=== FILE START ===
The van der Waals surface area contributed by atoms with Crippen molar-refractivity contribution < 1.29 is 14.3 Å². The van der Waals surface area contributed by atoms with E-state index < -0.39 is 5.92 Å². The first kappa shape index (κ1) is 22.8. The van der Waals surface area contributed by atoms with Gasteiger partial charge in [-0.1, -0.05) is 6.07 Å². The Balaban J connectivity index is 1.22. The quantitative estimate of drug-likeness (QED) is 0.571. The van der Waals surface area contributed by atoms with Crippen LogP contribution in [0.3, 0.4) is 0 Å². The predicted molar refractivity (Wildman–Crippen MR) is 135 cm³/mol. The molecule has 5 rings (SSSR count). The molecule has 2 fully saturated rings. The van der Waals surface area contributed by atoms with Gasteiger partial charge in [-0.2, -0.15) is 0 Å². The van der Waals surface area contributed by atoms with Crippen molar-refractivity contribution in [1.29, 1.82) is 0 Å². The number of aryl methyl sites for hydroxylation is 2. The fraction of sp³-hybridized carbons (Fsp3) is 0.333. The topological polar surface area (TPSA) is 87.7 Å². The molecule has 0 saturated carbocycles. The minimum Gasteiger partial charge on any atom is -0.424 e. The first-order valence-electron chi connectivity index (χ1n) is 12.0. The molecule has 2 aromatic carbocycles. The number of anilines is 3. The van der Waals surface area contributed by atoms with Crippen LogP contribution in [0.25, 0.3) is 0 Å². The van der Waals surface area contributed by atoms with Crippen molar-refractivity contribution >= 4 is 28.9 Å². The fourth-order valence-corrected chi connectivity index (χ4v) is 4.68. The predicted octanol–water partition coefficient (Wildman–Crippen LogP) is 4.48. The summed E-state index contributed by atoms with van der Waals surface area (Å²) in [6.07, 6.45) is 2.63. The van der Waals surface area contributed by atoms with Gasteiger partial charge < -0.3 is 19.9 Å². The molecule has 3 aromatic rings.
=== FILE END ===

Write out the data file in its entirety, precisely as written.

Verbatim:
The van der Waals surface area contributed by atoms with Crippen molar-refractivity contribution < 1.29 is 14.3 Å². The van der Waals surface area contributed by atoms with E-state index < -0.39 is 5.92 Å². The first kappa shape index (κ1) is 22.8. The van der Waals surface area contributed by atoms with Gasteiger partial charge in [-0.1, -0.05) is 6.07 Å². The Balaban J connectivity index is 1.22. The quantitative estimate of drug-likeness (QED) is 0.571. The van der Waals surface area contributed by atoms with Crippen LogP contribution in [0.3, 0.4) is 0 Å². The predicted molar refractivity (Wildman–Crippen MR) is 135 cm³/mol. The molecule has 5 rings (SSSR count). The molecule has 2 fully saturated rings. The van der Waals surface area contributed by atoms with Gasteiger partial charge in [-0.2, -0.15) is 0 Å². The van der Waals surface area contributed by atoms with Crippen molar-refractivity contribution in [1.29, 1.82) is 0 Å². The number of aryl methyl sites for hydroxylation is 2. The fraction of sp³-hybridized carbons (Fsp3) is 0.333. The topological polar surface area (TPSA) is 87.7 Å². The molecule has 0 saturated carbocycles. The minimum Gasteiger partial charge on any atom is -0.424 e. The first-order valence-electron chi connectivity index (χ1n) is 12.0. The molecule has 2 aromatic carbocycles. The number of anilines is 3. The van der Waals surface area contributed by atoms with Crippen LogP contribution in [0.25, 0.3) is 0 Å². The van der Waals surface area contributed by atoms with Crippen molar-refractivity contribution >= 4 is 28.9 Å². The fourth-order valence-corrected chi connectivity index (χ4v) is 4.68. The predicted octanol–water partition coefficient (Wildman–Crippen LogP) is 4.48. The summed E-state index contributed by atoms with van der Waals surface area (Å²) in [6.07, 6.45) is 2.63. The van der Waals surface area contributed by atoms with Gasteiger partial charge < -0.3 is 19.9 Å². The molecule has 3 aromatic rings.